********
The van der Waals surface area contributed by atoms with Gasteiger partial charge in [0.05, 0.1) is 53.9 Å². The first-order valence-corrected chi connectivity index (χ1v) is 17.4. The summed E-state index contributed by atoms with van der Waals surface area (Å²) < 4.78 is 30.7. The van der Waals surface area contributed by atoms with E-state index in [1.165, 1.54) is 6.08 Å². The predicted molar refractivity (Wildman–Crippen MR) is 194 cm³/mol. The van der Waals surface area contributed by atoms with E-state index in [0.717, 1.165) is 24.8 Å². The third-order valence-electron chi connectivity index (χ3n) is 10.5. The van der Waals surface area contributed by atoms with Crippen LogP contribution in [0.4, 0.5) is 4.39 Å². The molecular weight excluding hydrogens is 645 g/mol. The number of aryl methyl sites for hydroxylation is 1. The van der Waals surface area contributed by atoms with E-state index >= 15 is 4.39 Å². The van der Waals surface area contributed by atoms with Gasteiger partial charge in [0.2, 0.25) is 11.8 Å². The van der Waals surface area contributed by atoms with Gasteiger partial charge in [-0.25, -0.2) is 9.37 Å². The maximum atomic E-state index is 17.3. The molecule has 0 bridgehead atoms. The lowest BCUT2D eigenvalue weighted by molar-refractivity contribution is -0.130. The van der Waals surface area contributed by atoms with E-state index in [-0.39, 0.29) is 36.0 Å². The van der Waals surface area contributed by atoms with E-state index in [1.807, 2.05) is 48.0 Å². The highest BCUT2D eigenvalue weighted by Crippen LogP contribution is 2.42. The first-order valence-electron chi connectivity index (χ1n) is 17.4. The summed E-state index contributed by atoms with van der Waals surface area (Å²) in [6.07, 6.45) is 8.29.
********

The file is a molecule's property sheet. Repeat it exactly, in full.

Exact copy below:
The van der Waals surface area contributed by atoms with Gasteiger partial charge in [0.05, 0.1) is 53.9 Å². The first-order valence-corrected chi connectivity index (χ1v) is 17.4. The summed E-state index contributed by atoms with van der Waals surface area (Å²) < 4.78 is 30.7. The van der Waals surface area contributed by atoms with E-state index in [1.165, 1.54) is 6.08 Å². The predicted molar refractivity (Wildman–Crippen MR) is 194 cm³/mol. The van der Waals surface area contributed by atoms with E-state index in [0.717, 1.165) is 24.8 Å². The third-order valence-electron chi connectivity index (χ3n) is 10.5. The van der Waals surface area contributed by atoms with Crippen LogP contribution in [0.4, 0.5) is 4.39 Å². The molecular weight excluding hydrogens is 645 g/mol. The number of aryl methyl sites for hydroxylation is 1. The van der Waals surface area contributed by atoms with E-state index >= 15 is 4.39 Å². The van der Waals surface area contributed by atoms with Gasteiger partial charge in [0.2, 0.25) is 11.8 Å². The van der Waals surface area contributed by atoms with Gasteiger partial charge in [-0.25, -0.2) is 9.37 Å². The maximum atomic E-state index is 17.3. The molecule has 0 bridgehead atoms. The lowest BCUT2D eigenvalue weighted by molar-refractivity contribution is -0.130. The van der Waals surface area contributed by atoms with E-state index in [-0.39, 0.29) is 36.0 Å². The van der Waals surface area contributed by atoms with E-state index in [1.807, 2.05) is 48.0 Å². The highest BCUT2D eigenvalue weighted by Crippen LogP contribution is 2.42. The first-order valence-electron chi connectivity index (χ1n) is 17.4. The summed E-state index contributed by atoms with van der Waals surface area (Å²) in [6.07, 6.45) is 8.29.